Lameness in sheep: the five-point plan – vaccinate

Learn about how and when to vaccinate sheep against lameness diseases.

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Vaccinate – establish immunity

There is a licensed vaccine available, which can be used to treat and prevent footrot. For best results: 

  • Complete a whole-flock vaccination programme (including rams) 
  • Time the vaccination to coincide with high-risk times on the farm
  • Common times to vaccinate are at housing or after shearing. discuss with your vet
  • Vaccination protocols can differ depending on the challenge: discuss with your vet

How long is the vaccine protective for?

The vaccine is protective for 4–6 months and can be given annually, but biannual vaccination may give the best results.  It offers partial protection against footrot and on average, reduces the chances of a sheep becoming lame by 20%. For a flock with 5% lameness, vaccination would reduce this to 4%.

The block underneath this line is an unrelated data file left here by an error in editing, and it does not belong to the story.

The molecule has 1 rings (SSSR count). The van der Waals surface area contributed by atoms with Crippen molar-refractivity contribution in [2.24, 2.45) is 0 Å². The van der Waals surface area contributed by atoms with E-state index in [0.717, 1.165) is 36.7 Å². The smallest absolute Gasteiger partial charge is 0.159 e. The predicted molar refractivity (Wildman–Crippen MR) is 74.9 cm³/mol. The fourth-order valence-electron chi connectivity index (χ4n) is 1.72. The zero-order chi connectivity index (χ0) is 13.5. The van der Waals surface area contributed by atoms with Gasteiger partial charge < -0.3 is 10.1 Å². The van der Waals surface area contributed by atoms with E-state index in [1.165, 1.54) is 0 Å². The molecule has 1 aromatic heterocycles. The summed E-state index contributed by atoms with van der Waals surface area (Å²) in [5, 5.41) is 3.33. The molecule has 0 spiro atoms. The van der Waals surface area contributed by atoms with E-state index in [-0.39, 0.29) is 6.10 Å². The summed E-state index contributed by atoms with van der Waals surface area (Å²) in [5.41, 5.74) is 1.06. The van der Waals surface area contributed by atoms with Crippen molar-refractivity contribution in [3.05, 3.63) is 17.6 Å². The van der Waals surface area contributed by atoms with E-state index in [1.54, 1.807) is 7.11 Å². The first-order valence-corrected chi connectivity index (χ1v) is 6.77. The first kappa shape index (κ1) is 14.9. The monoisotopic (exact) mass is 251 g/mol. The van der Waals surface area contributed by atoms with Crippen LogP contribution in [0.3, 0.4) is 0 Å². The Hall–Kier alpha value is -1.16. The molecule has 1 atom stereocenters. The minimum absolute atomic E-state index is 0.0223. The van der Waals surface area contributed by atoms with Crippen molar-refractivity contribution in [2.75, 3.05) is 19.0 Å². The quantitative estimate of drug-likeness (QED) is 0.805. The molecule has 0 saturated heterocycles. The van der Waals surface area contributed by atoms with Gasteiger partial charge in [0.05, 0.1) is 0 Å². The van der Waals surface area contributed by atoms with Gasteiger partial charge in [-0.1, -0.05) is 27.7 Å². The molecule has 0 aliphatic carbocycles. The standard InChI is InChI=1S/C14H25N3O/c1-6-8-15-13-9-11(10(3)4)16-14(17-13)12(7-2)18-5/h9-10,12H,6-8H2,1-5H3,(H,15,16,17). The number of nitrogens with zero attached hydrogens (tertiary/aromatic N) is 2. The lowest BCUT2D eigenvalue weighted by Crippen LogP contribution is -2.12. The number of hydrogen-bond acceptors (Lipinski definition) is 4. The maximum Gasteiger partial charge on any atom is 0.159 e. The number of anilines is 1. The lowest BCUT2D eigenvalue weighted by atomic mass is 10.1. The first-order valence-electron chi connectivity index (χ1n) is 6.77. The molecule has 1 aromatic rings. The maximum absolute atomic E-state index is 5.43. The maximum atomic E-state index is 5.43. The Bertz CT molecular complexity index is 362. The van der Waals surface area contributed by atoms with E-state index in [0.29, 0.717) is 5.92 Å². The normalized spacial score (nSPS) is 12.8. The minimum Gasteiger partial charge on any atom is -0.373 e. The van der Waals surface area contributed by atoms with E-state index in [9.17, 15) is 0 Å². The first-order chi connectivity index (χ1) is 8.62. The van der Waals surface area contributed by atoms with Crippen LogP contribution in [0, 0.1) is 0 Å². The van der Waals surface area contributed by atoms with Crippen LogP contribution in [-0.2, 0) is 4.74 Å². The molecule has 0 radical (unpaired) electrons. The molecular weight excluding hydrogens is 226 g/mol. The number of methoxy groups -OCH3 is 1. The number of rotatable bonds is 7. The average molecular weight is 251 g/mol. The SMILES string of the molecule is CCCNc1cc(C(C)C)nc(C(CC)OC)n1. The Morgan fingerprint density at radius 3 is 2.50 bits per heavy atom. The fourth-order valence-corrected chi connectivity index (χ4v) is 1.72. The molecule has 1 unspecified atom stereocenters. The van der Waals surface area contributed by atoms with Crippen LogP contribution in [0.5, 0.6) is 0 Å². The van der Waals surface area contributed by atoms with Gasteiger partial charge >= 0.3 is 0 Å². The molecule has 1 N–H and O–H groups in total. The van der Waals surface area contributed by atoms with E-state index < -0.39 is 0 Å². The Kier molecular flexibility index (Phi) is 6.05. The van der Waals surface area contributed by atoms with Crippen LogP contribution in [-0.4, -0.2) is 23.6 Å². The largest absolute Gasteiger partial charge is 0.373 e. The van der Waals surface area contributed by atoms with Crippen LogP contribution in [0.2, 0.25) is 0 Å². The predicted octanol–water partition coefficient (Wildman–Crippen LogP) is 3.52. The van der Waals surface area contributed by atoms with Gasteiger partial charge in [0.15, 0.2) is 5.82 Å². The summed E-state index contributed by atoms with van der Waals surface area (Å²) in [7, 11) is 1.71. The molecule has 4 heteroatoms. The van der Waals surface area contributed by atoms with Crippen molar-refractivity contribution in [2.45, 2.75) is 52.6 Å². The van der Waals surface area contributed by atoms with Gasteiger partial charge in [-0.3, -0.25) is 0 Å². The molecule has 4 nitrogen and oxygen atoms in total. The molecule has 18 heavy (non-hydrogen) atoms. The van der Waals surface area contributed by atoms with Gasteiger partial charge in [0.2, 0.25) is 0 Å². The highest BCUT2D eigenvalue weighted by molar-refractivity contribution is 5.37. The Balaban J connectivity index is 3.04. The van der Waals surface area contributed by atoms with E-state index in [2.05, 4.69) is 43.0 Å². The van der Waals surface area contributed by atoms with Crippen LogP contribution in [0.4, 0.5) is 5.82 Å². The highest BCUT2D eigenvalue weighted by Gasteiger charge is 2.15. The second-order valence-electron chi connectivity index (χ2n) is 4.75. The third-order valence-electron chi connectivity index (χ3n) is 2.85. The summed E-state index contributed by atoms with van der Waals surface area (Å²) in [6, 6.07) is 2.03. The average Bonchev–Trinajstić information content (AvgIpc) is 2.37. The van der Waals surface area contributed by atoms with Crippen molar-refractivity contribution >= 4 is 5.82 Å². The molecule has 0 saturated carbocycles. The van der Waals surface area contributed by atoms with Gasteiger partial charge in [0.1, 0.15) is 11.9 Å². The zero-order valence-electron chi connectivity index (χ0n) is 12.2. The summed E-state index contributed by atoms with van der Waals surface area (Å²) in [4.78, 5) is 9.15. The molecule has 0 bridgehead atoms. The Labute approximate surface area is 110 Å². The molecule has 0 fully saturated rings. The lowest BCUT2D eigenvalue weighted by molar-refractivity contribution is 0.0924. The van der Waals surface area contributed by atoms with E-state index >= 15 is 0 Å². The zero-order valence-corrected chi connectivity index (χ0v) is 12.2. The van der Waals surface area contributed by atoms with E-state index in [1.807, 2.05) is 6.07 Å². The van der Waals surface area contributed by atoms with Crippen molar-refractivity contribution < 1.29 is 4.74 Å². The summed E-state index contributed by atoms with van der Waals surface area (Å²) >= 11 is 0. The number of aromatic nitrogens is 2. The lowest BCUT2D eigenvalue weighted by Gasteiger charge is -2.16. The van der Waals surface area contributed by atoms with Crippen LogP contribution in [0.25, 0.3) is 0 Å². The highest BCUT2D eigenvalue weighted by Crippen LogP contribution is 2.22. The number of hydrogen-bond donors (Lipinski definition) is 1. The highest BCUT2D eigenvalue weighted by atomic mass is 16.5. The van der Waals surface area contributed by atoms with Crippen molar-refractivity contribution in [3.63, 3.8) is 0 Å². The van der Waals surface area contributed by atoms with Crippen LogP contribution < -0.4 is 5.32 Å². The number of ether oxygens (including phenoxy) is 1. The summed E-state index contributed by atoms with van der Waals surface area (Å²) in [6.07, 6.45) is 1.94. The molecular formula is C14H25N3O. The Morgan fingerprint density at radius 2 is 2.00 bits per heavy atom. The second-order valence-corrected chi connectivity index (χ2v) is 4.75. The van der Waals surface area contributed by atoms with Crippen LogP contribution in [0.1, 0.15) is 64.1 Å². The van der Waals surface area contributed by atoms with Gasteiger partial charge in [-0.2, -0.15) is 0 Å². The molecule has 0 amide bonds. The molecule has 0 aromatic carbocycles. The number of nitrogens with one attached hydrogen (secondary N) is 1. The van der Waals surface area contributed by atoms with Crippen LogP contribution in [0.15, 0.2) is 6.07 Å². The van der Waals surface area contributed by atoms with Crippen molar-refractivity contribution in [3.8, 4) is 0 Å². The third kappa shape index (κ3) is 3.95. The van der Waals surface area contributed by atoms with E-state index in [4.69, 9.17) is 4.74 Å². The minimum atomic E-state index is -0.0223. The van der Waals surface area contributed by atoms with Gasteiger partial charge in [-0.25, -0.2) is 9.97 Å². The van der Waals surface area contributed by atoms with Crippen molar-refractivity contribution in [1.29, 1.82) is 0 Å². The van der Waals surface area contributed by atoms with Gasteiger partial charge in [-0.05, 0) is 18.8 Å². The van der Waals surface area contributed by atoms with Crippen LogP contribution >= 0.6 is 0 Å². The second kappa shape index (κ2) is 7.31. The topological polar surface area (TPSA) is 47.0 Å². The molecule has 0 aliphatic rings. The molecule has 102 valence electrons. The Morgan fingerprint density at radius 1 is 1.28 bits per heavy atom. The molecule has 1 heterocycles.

• Read the product data sheet very carefully before using the vaccine
  • Wear gloves when vaccinating and use a safety vaccinator to avoid self-injection (the vaccine is hazardous to humans)
  • Sheep that have, or will be given footrot vaccine, should not receive 1% moxidectin. Discuss in more detail with your vet

Where lesions are not obvious

  • Check for thorns, mud, skin damage between toes or granulomas Ideally treat without hoof-trimming
  • Check for lesions. If diagnosis is not possible, carefully trim away the horn. Do not cause bleeding
  • Feel for heat in the joints or feet – this indicates infection. 
  • A foot abscess may need careful paring of the hoof horn to drain pus. Always give an antibiotic

Useful links

Diseases that cause lameness in sheep

Reducing lameness in sheep